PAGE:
That same day, Prince Tahseen Said, leader of the Yazidi people, issued an “urgent distress call” to the international community to “to assume their humanitarian and nationalistic responsibilities” and help the 40,000 Yazidis who had fled their homes in the district. Aged 19, she lived in the quiet farming village of Kocho, within the area around Sinjar ISIS had selected for “purification”.
Before the Isis militants arrived, she lived with her large family of brothers and sisters and was studying at high school, harbouring dreams of becoming a history teacher and perhaps a make-up artist.
No need to share DVDs among multiple classes, or keep track of them, or store them, or replace one when somebody mistakes it for a frisbee.
Whole ethnic groups are being eradicated.” In other words, it is genocide – as US Secretary of State John Kerry asserted at a press conference in March, saying in unvarnished terms that Isis “is responsible for genocide against groups in areas under its control including Yazidis, Christians and Shiia Muslims”.
It is a stated aim of Isis to “ethnically cleanse” the region of non-Muslims, and the Yazidi – whose religion is an amalgamation of aspects of Christianity, Zoroastrianism and Islam, thought to have been founded in the 11th Century – are in the group's sights. Under Ottoman rule in the 18th and 19th centuries, the Yazidi were subjected to no fewer than 72 individual massacres, killing thousands.
She had by this point lost 18 members of her family.
Lamiya tried to escape several times before finally managing to flee with the help of people smugglers who were paid by her family, but not before a landmine exploded leaving her injured and almost blind.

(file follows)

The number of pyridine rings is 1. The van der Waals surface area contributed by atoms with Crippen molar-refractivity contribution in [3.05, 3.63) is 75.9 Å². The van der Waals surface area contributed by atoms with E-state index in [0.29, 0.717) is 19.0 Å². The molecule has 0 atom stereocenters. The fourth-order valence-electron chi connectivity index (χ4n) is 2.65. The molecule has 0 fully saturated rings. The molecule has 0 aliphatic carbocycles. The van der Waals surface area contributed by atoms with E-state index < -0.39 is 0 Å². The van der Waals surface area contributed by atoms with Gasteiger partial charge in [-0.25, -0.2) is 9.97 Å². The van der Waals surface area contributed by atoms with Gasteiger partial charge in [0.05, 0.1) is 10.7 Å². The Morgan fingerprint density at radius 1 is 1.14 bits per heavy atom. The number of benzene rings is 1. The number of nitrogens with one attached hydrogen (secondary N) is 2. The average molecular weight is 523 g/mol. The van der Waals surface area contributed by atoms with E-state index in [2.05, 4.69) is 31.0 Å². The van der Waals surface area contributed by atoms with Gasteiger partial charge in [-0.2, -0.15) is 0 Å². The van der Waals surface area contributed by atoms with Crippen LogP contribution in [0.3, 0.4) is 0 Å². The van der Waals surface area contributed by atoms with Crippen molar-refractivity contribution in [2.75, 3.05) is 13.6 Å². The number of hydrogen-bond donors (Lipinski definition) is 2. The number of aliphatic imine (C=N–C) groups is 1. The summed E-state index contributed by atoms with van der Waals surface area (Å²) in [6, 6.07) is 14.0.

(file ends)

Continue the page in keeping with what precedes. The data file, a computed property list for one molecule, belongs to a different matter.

Before they escaped and were brought to the West, both women had suffered unspeakable brutality at the hands of their captors, who routinely kidnap women and children to “give” to the faithful Isis soldiers and trade in modern slavery markets in Isis-controlled territories.
Indeed, the phrase “Isis sex slaves” has passed into common currency...
Rape as a weapon of war is nothing new, and was widely utilised in the Balkan conflicts, especially in Bosnia, in the 1990s.
But the Serb forces who (predominantly) used it seemed to do so as part of the overall assault on other ethnic groups, a side effect, perhaps, of the conflict, merely one weapon in their arsenal.
“It is not only the fact that they are being raped,” says Dr Brown.
She has to choose her words carefully so as not to lessen the impact of this brutality while at the same time bringing in the bigger picture.
LGBTQ DOMESTIC VIOLENCE TECHNICAL ASSISTANCE & TRAINING PROJECT (slide presentations), Community United Against Violence, California Partnership to End Domestic Violence and Los Angeles Gay & Lesbian Center. PREVENTING AND RESPONDING TO DOMESTIC VIOLENCE IN LESBIAN, GAY, BISEXUAL, TRANSGENDER, OR QUEER (LGBTQ) COMMUNITIES (special collection), Minnesota Center Against Violence and Abuse, in partnership with National Online Resource Center on Violence Against Women, July 2013., Ted Heck, Virginia Anti-Violence Project, Afton Bradley, Fan Free Clinic, Stacie Vecchietti, Safe Harbor, Jackie Small, Virginia Anti-Violence Project and Quillin Drew Musgrave, Virginia Sexual and Domestic Violence Action Alliance, Richmond, VA: October 22, 2014.